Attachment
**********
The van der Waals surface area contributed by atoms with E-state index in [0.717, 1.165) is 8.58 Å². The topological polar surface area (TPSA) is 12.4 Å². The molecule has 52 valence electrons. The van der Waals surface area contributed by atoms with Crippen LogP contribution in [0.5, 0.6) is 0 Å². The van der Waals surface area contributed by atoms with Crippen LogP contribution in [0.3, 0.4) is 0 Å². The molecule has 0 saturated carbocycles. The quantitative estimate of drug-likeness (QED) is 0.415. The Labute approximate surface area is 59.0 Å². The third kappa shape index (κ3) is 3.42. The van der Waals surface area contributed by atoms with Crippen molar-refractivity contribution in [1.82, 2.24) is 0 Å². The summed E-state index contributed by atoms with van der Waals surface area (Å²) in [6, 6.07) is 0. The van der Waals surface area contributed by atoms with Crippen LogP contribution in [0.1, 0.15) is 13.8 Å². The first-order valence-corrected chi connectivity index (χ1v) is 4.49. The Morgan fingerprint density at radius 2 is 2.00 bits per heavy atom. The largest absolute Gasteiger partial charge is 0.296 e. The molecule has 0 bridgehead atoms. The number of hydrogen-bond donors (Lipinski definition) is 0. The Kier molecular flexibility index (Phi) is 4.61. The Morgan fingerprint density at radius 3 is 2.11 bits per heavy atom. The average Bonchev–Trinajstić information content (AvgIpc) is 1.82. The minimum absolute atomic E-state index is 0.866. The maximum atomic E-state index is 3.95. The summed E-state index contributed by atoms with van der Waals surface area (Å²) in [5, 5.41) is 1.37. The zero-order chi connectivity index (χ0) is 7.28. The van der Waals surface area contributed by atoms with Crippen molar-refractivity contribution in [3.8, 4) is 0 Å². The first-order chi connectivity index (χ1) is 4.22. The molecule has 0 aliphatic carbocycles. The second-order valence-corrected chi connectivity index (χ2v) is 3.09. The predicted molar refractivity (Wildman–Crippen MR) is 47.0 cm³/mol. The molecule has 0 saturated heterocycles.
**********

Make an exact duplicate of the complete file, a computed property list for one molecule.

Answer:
The van der Waals surface area contributed by atoms with E-state index in [0.717, 1.165) is 8.58 Å². The topological polar surface area (TPSA) is 12.4 Å². The molecule has 52 valence electrons. The van der Waals surface area contributed by atoms with Crippen LogP contribution in [0.5, 0.6) is 0 Å². The van der Waals surface area contributed by atoms with Crippen LogP contribution in [0.3, 0.4) is 0 Å². The molecule has 0 saturated carbocycles. The quantitative estimate of drug-likeness (QED) is 0.415. The Labute approximate surface area is 59.0 Å². The third kappa shape index (κ3) is 3.42. The van der Waals surface area contributed by atoms with Crippen molar-refractivity contribution in [1.82, 2.24) is 0 Å². The summed E-state index contributed by atoms with van der Waals surface area (Å²) in [6, 6.07) is 0. The van der Waals surface area contributed by atoms with Crippen LogP contribution in [0.1, 0.15) is 13.8 Å². The first-order valence-corrected chi connectivity index (χ1v) is 4.49. The Morgan fingerprint density at radius 2 is 2.00 bits per heavy atom. The largest absolute Gasteiger partial charge is 0.296 e. The molecule has 0 bridgehead atoms. The number of hydrogen-bond donors (Lipinski definition) is 0. The Kier molecular flexibility index (Phi) is 4.61. The Morgan fingerprint density at radius 3 is 2.11 bits per heavy atom. The average Bonchev–Trinajstić information content (AvgIpc) is 1.82. The minimum absolute atomic E-state index is 0.866. The maximum atomic E-state index is 3.95. The summed E-state index contributed by atoms with van der Waals surface area (Å²) in [5, 5.41) is 1.37. The zero-order chi connectivity index (χ0) is 7.28. The van der Waals surface area contributed by atoms with Crippen molar-refractivity contribution in [3.8, 4) is 0 Å². The first-order chi connectivity index (χ1) is 4.22. The molecule has 0 aliphatic carbocycles. The second-order valence-corrected chi connectivity index (χ2v) is 3.09. The predicted molar refractivity (Wildman–Crippen MR) is 47.0 cm³/mol. The molecule has 0 saturated heterocycles.